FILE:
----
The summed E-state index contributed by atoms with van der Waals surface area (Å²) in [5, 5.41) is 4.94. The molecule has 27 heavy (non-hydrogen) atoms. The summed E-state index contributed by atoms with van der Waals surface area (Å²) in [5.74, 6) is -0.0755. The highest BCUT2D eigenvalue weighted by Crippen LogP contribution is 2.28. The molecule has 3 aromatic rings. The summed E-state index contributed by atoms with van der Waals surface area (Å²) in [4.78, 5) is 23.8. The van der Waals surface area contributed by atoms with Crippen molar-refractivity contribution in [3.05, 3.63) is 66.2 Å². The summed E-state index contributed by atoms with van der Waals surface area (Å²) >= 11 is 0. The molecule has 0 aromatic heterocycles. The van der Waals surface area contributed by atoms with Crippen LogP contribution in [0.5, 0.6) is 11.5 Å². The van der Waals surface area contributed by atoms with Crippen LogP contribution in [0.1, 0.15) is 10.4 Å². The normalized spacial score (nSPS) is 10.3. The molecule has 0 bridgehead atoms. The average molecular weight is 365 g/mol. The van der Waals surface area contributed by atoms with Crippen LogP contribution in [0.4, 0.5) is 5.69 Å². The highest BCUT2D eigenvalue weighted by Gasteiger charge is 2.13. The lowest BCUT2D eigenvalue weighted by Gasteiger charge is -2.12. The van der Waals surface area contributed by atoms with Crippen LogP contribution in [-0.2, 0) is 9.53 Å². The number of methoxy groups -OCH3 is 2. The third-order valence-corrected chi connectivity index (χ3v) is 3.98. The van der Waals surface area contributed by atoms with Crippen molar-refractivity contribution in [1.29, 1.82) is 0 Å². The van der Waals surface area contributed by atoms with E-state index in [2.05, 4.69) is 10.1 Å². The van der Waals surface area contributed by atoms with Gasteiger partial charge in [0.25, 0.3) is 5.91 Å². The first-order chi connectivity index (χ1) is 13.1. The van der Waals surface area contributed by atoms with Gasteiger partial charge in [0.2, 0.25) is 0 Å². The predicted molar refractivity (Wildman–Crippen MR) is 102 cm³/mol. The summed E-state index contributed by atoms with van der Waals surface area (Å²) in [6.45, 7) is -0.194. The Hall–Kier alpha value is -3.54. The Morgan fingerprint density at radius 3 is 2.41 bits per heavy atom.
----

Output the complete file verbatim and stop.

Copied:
The summed E-state index contributed by atoms with van der Waals surface area (Å²) in [5, 5.41) is 4.94. The molecule has 27 heavy (non-hydrogen) atoms. The summed E-state index contributed by atoms with van der Waals surface area (Å²) in [5.74, 6) is -0.0755. The highest BCUT2D eigenvalue weighted by Crippen LogP contribution is 2.28. The molecule has 3 aromatic rings. The summed E-state index contributed by atoms with van der Waals surface area (Å²) in [4.78, 5) is 23.8. The van der Waals surface area contributed by atoms with Crippen molar-refractivity contribution in [3.05, 3.63) is 66.2 Å². The summed E-state index contributed by atoms with van der Waals surface area (Å²) >= 11 is 0. The molecule has 0 aromatic heterocycles. The van der Waals surface area contributed by atoms with Crippen LogP contribution in [0.5, 0.6) is 11.5 Å². The van der Waals surface area contributed by atoms with Crippen LogP contribution in [0.1, 0.15) is 10.4 Å². The normalized spacial score (nSPS) is 10.3. The molecule has 0 bridgehead atoms. The average molecular weight is 365 g/mol. The van der Waals surface area contributed by atoms with Crippen LogP contribution in [0.4, 0.5) is 5.69 Å². The highest BCUT2D eigenvalue weighted by Gasteiger charge is 2.13. The lowest BCUT2D eigenvalue weighted by Gasteiger charge is -2.12. The van der Waals surface area contributed by atoms with Crippen LogP contribution in [-0.2, 0) is 9.53 Å². The number of methoxy groups -OCH3 is 2. The third-order valence-corrected chi connectivity index (χ3v) is 3.98. The van der Waals surface area contributed by atoms with Crippen molar-refractivity contribution in [1.29, 1.82) is 0 Å². The van der Waals surface area contributed by atoms with E-state index in [2.05, 4.69) is 10.1 Å². The van der Waals surface area contributed by atoms with Gasteiger partial charge in [0.25, 0.3) is 5.91 Å². The first-order chi connectivity index (χ1) is 13.1. The van der Waals surface area contributed by atoms with Gasteiger partial charge in [0.2, 0.25) is 0 Å². The predicted molar refractivity (Wildman–Crippen MR) is 102 cm³/mol. The summed E-state index contributed by atoms with van der Waals surface area (Å²) in [6.45, 7) is -0.194. The Hall–Kier alpha value is -3.54. The Morgan fingerprint density at radius 3 is 2.41 bits per heavy atom.